Attitude of US obstetricians and gynaecologists to global warming and medical waste

Cassandra Thiel, Paula Duncan, Noe Woods

Research output: Contribution to journalArticlepeer-review


Objectives: Global warming (or climate change) is a major public health issue, and health services are one of the largest contributors to greenhouse gas emissions in high-income countries. Despite the scale of the health care sector’s resource consumption, little is known about the attitude of physicians and their willingness to participate in efforts to reduce the environmental impact of health services. Methods: A survey of 236 obstetricians and gynaecologists at the University of Pittsburgh Medical Center in Western Pennsylvania, USA. Survey responses were compared to Gallup poll data from the general population using a one-sample test of proportions, Fisher’s exact tests, Chi-square test, and logistic regression. Results: Physicians in obstetrics and gynaecology were more likely than the public (84% vs. 54%; p<0.001) to believe that global warming is occurring, that media portrayal of its seriousness is accurate, and that it is caused by human activities. Two-thirds of physicians felt the amount of surgical waste generated is excessive and increasing. The majority (95%) would support efforts to reduce waste, with 66% favouring the use of reusable surgical tools over disposable where clinically equivalent. Despite their preference for reusable surgical instruments, only 20% preferred the reusable devices available to them. Conclusions: Health care providers engaging in sustainability efforts may encounter significant support from physicians and may benefit from including physician leaders in their efforts.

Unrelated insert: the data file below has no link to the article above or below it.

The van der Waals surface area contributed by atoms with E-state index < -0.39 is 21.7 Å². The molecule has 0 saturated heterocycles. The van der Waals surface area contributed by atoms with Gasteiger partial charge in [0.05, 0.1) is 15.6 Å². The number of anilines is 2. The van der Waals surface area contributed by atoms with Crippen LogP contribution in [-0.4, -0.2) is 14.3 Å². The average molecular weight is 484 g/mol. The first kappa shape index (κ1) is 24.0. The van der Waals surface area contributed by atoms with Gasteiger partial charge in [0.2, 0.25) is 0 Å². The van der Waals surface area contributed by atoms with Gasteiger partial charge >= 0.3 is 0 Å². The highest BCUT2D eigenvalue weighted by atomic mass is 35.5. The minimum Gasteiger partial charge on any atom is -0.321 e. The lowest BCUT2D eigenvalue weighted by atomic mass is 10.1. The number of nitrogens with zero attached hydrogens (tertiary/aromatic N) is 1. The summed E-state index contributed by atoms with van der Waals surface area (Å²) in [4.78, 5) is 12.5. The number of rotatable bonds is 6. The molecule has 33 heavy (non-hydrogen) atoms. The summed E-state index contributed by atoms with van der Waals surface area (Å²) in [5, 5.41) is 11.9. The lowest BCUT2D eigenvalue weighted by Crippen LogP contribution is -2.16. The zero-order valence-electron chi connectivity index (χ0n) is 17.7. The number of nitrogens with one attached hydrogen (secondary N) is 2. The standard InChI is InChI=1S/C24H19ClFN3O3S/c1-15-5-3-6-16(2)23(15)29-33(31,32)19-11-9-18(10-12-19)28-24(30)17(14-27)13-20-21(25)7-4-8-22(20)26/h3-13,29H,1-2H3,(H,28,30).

Original languageEnglish (US)
Pages (from-to)162-167
Number of pages6
JournalJournal of Health Services Research and Policy
Issue number3
StatePublished - Jul 2017


  • Climate change
  • Global warming
  • Operating room
  • Physician
  • Survey
  • Waste

ASJC Scopus subject areas

  • Health Policy
  • Public Health, Environmental and Occupational Health


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